On a deeper level the religious leaders imagined that they were doing the will of God yet they refused to believe in both John the Baptist and now in Jesus. But those who seemed to be a long way from God like the tax collectors and other sinners who were regarded as deeply sinful and as violators of the law – they had responded to the call of John to repentance.

The challenge of this passage for us today is partly this: to make sure we are responding to Jesus, allowing him to confront us at any point where we have been like the second son and said ‘Yes’ to God while in fact going off in another direction.

Secondly, the powers of that age were deeply challenged by the things that Jesus was doing. So a good question to ask as the followers of Jesus today is: What should we be doing that would challenge the powers of the present world with the news that Jesus is indeed its rightful Lord? What would provoke people to ask us similar questions? What stories should we be telling that would help people to find the source of true life?

+ Jesus – we have said yes to you by being part of the Church. Help us say yes again by actively welcoming and encouraging others to join us in this field hospital for all the sick and needy in our world.

Grace and peace.

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Sunday 26, Year A.

** Please pray for me as I undertake an Ignatian thirty-day retreat during this month near Boston, MA **

God is Generous

“My thoughts are nothing like your thoughts” says the Lord in the first reading. Which is such good news when I’m having a bad day and my thoughts are all over the place!

This truth is so central to getting our heads around this gospel today. Our deeply ingrained sense of justice kicks in, and when we hear that the workers who only had to work for the last hour of the day are paid the same as the ones who have laboured under the hot sun for the whole day – we are outraged. Where is the sense of justice in that? We are not surprised that the a ll-day workers would grumble and complain.

But Jesus is telling us something about the Kingdom of heaven and not so much about social justice and labour conditions. He is telling us something about what God is like by telling us this parable. And he has already told us that the kingdom is all about reversals – the first will be last and the last will be first.

The workers who were called last told the master that they weren’t working all day – simply because no one hired them. I think some of us know what that’s like – being the ones that get overlooked, that no one wants. Ouch.

Most likely Jesus was also thinking about people like us – those who are trying to do the right thing and follow the Lord. He is giving a warning to the disciples who were following him then, and we who are trying to follow him now.

God is by nature generous. But what we receive from God is not like a wage – it is not a reward for the work that we have done. We are not in a contract with God – although many of us grew up thinking we were! No, God is in a covenant with us. He promises us everything – and is always faithful to his promises.

+ Jesus, help us to receive your generous love and your goodness as a free gift. Help us also to join you in the marketplace as you look to welcome all those who have been overlooked and ignored by the world. Amen.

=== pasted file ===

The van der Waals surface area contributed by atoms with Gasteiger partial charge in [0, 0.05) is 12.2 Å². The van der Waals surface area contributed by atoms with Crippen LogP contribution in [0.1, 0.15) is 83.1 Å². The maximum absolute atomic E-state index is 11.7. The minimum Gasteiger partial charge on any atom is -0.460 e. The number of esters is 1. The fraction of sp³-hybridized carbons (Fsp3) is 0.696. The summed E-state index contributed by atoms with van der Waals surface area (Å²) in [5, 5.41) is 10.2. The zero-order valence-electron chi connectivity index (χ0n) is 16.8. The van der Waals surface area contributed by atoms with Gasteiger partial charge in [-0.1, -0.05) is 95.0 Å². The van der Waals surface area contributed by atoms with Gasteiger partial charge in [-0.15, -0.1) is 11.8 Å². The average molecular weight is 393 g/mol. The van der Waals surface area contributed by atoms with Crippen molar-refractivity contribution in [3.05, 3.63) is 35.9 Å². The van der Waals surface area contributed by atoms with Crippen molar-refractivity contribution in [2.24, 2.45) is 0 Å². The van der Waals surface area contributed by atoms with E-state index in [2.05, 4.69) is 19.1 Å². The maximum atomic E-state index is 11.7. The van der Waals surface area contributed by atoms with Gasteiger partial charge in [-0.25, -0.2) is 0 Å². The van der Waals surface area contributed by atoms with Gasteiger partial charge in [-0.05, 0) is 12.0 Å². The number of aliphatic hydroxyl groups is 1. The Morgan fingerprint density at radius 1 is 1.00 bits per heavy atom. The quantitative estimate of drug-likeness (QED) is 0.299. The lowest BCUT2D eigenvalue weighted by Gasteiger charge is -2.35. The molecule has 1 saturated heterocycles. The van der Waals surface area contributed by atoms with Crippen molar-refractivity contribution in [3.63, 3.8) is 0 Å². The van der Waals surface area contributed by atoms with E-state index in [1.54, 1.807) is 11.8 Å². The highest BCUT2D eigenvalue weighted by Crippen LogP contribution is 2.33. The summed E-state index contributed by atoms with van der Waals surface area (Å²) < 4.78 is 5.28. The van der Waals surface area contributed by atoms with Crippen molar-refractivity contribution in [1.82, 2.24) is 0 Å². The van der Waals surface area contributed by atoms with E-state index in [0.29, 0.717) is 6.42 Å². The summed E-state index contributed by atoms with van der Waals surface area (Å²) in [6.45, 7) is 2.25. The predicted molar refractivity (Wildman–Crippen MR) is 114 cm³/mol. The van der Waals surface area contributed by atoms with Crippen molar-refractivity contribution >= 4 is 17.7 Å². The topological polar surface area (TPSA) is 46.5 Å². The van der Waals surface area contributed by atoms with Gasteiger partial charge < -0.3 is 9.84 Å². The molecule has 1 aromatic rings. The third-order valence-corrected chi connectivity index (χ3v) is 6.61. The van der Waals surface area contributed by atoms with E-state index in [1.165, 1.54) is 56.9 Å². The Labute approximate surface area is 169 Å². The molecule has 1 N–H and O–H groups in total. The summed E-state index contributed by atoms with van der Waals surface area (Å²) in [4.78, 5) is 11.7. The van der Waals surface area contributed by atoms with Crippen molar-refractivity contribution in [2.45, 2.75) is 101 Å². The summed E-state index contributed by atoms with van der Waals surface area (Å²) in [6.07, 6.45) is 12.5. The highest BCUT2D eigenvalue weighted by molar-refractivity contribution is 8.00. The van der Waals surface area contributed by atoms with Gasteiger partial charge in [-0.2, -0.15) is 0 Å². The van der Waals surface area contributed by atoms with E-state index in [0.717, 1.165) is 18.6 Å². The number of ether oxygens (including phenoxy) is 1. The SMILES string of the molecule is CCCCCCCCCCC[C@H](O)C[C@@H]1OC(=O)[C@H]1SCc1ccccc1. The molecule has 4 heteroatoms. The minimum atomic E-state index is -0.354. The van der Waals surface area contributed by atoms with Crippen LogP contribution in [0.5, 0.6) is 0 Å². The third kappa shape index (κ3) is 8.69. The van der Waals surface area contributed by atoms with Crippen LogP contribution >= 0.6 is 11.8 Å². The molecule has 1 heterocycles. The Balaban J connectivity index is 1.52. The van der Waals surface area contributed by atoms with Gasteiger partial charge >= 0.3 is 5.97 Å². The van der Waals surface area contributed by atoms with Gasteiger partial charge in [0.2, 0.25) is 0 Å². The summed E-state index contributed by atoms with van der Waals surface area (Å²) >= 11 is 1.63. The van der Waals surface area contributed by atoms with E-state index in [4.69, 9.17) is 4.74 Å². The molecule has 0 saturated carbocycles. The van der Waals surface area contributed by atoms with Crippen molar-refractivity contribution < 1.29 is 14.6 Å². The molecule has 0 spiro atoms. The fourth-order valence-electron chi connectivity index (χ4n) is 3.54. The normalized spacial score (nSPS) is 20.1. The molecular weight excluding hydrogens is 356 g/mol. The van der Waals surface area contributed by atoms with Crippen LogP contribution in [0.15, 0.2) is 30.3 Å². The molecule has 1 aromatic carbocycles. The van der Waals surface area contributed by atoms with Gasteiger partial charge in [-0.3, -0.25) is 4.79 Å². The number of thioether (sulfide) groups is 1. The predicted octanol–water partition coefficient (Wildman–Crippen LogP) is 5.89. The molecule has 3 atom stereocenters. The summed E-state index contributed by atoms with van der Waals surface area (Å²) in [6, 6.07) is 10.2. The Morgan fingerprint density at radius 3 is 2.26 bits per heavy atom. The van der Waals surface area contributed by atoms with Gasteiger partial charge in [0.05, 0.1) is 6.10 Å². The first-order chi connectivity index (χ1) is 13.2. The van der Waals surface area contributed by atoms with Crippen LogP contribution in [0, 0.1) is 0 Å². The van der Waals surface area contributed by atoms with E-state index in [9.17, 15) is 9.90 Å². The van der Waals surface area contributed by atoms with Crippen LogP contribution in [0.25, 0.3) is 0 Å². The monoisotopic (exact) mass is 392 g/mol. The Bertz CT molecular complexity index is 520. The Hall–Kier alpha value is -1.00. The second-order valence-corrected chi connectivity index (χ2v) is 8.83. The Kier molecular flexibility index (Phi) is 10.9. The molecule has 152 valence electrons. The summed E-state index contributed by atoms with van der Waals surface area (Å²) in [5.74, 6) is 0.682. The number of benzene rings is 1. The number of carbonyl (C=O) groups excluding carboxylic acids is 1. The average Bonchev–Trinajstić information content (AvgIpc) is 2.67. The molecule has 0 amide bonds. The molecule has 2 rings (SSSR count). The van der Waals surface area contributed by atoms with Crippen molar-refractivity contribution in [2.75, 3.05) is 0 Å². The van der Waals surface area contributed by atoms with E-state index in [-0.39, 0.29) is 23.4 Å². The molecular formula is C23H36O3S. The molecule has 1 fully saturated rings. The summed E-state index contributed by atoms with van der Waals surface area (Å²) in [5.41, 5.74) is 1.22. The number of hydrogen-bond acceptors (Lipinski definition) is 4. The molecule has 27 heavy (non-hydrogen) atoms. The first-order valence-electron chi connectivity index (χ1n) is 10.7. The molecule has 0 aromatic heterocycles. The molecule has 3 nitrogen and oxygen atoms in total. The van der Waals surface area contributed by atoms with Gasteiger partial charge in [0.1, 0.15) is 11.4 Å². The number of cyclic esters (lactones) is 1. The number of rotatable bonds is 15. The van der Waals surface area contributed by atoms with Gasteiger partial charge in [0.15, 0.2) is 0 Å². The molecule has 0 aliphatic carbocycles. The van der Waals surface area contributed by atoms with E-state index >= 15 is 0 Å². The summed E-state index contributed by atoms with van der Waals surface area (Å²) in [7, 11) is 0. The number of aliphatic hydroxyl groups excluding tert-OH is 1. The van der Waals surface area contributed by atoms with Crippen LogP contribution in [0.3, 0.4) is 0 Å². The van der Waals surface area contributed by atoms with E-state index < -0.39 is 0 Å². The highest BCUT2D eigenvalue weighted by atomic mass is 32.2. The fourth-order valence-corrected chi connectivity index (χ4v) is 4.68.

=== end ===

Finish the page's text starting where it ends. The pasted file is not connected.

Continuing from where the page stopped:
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Sunday 25, Year A.

** I am currently away on Sabbatical leave; podcasts have been prepared for most weeks ahead; please pray for me over the months ahead! **

Reconciliation Flow

Peter asks a very valid question today: “How many times must I forgive a sister or brother (who has not even necessarily repented or asked for forgiveness) – as many as seven times?” He points to the reality that forgiving someone is not easy. It is one thing to forgive a person who asks for mercy; it is quite another to forgive even when they don’t deserve it. Perhaps Peter is alluding to the first time the topic of vengeance and revenge is spoken of in the bible – with Lamech (a descendent of Cain) who boasts to his wives (already a bad sign) about the spiralling out of control of this cycle of violence and the perpetuation of the myth of redemptive violence:

Then Lamech said to his wives,
“Adah and Zillah, listen to my voice;
O wives of Lamech, hear my words.
I have killed a man for wounding me,
Even a young man for injuring me.
If Cain is avenged sevenfold,
Then Lamech will be avenged
seventy and seven times.   Genesis 4:23-24

In answer to this, Jesus says: no, not seven times, but  “hebdomekontakis hepta” times – which can equally be translated as 77 times or 70 x 7 times. Which doesn’t mean that we should start keeping track and we are let off the hook once we are able to forgive someone 490 times (which would be for each individual offence anyway). The story that Jesus tells next highlights the limitless quality of mercy. Two servants owe money. The first servant owes the equivalent of $10,000,000,000 to the king; the second servant owes the first servant the equivalent of $20,000 (using the rate of a daily labourer as $200). Even though after pleading the first servant is forgiven this huge sum of money, he does not learn the lesson of mercy and does not let go of the need to seek revenge. So when the second servant pleads to him in exactly the same words as he uses, he is not moved to mercy. And as a result he must face the consequences until he does.

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Sunday 24, Year A.